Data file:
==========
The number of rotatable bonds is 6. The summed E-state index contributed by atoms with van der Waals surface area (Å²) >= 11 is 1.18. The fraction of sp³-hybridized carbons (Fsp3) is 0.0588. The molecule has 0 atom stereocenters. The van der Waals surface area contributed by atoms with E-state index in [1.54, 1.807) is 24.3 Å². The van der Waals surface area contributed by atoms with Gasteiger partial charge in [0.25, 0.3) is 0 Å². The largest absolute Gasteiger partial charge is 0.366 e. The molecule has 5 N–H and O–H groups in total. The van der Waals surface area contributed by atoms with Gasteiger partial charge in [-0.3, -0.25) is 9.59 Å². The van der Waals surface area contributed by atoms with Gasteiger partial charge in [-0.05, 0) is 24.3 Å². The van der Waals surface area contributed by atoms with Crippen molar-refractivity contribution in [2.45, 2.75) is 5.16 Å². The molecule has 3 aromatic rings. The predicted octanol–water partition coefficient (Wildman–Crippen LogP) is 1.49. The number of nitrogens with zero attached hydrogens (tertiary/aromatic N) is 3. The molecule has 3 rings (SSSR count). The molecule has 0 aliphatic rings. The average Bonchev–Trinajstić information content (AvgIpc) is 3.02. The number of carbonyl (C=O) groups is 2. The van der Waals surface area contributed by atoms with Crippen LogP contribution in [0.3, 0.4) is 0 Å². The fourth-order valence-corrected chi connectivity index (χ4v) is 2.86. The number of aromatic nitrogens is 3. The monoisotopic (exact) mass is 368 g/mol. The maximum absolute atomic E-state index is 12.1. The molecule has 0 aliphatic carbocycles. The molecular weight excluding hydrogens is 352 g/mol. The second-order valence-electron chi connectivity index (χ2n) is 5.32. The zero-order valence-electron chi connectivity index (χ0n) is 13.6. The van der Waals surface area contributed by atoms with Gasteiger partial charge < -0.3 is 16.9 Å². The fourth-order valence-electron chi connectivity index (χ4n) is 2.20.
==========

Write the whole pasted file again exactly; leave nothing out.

The number of rotatable bonds is 6. The summed E-state index contributed by atoms with van der Waals surface area (Å²) >= 11 is 1.18. The fraction of sp³-hybridized carbons (Fsp3) is 0.0588. The molecule has 0 atom stereocenters. The van der Waals surface area contributed by atoms with E-state index in [1.54, 1.807) is 24.3 Å². The van der Waals surface area contributed by atoms with Gasteiger partial charge in [0.25, 0.3) is 0 Å². The largest absolute Gasteiger partial charge is 0.366 e. The molecule has 5 N–H and O–H groups in total. The van der Waals surface area contributed by atoms with Gasteiger partial charge in [-0.3, -0.25) is 9.59 Å². The van der Waals surface area contributed by atoms with Gasteiger partial charge in [-0.05, 0) is 24.3 Å². The van der Waals surface area contributed by atoms with Crippen molar-refractivity contribution in [2.45, 2.75) is 5.16 Å². The molecule has 3 aromatic rings. The predicted octanol–water partition coefficient (Wildman–Crippen LogP) is 1.49. The number of nitrogens with zero attached hydrogens (tertiary/aromatic N) is 3. The molecule has 3 rings (SSSR count). The molecule has 0 aliphatic rings. The average Bonchev–Trinajstić information content (AvgIpc) is 3.02. The number of carbonyl (C=O) groups is 2. The van der Waals surface area contributed by atoms with Crippen LogP contribution in [0.3, 0.4) is 0 Å². The fourth-order valence-corrected chi connectivity index (χ4v) is 2.86. The number of aromatic nitrogens is 3. The monoisotopic (exact) mass is 368 g/mol. The maximum absolute atomic E-state index is 12.1. The molecule has 0 aliphatic carbocycles. The molecular weight excluding hydrogens is 352 g/mol. The second-order valence-electron chi connectivity index (χ2n) is 5.32. The zero-order valence-electron chi connectivity index (χ0n) is 13.6. The van der Waals surface area contributed by atoms with Gasteiger partial charge < -0.3 is 16.9 Å². The fourth-order valence-electron chi connectivity index (χ4n) is 2.20.